Here are some of the more frustrating, unsolved networking problems that can get your blood boiling, in the opinion of our expert.
Now that you can e-mail anyone, anytime, anywhere, run significant applications from within an ordinary Web browser, and run your life from your laptop, it's worth taking a step back to think about some of the more frustrating networking problems that remain unsolved. Here are the top five things that get me steamed:
Why can't American cell phones work as well as the rest of the world's?
For those of you who travel overseas, you probably already know this: The United States has the worst cell phone service on the planet. Can you hear me now?
Not only that, but we pay a lot more for our cell calls, and we've blown several opportunities to become more competitive, more standardized, and more in-line with the rest of the world.
Yes, at least some U.S.-based cellular networks make use of the same GSM standard as the Europeans. But our phones run on different frequencies, which means that you have to have dual (or tri-mode, or quad-mode) band radios in your phone.
As a result, our phones can be more expensive to make, and they're more liable to break. Plus, U.S. phones are often sold locked to a specific carrier, which limits their markets and keeps prices high, forcing most of us to sign up for two-year service contracts when we want new phones. With the unlocked phones that are available outside the United States, you can easily add features from a variety of third-party providers.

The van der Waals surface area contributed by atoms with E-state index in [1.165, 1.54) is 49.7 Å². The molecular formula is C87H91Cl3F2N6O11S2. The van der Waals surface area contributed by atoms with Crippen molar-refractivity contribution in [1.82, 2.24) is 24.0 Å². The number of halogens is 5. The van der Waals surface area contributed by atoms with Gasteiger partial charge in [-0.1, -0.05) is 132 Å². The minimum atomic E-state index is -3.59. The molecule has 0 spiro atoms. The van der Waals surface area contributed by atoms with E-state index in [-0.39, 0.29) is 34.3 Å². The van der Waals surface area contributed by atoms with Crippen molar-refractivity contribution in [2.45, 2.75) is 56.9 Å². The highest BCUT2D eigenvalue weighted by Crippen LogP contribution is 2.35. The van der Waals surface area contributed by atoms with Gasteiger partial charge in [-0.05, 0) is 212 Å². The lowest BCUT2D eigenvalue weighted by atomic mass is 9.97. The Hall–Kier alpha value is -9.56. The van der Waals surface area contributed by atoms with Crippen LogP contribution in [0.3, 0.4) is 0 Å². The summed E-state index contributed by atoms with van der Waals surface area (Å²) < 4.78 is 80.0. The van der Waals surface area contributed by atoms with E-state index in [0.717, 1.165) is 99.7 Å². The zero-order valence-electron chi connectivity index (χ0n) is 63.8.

And speaking of lockouts, remember when 300-baud modems were first invented and the phone companies tried to block their use, claiming that they would damage their networks? How quaint that seems. Sadly, we still have some of the same attitudes today with newer devices that are on the phone networks. Skype is trying to get the FCC to unlock its IP phones for American users so that any phone can be used with any VOIP provider.
And to make matters worse, the latest efforts by cell companies to provide high-speed data service are rewriting history once again, with incompatible systems between Sprint, Verizon, T-Mobile, and AT&T networks. When will these guys come together with one single data technology?
Finally, for those of you who travel to Canada with your cell phones, don't forget that you're now making international calls at ridiculously high rates, even though Canada uses three-digit area codes. A short call to my wife from Vancouver ended up being a $50 mistake that I hope to avoid the next time I travel there. There ought to be a better way.
2014 Next-Gen WAN SurveyWhile 68% say demand for WAN bandwidth will increase, just 15% are in the process of bringing new services or more capacity online now. For 26%, cost is the problem. Enter vendors from Aryaka to Cisco to Pertino, all looking to use cloud to transform how IT delivers wide-area connectivity.
The UC Infrastructure TrapWorries about subpar networks tanking unified communications programs could be valid: Thirty-one percent of respondents have rolled capabilities out to less than 10% of users vs. 21% delivering UC to 76% or more. Is low uptake a result of strained infrastructures delivering poor performance?
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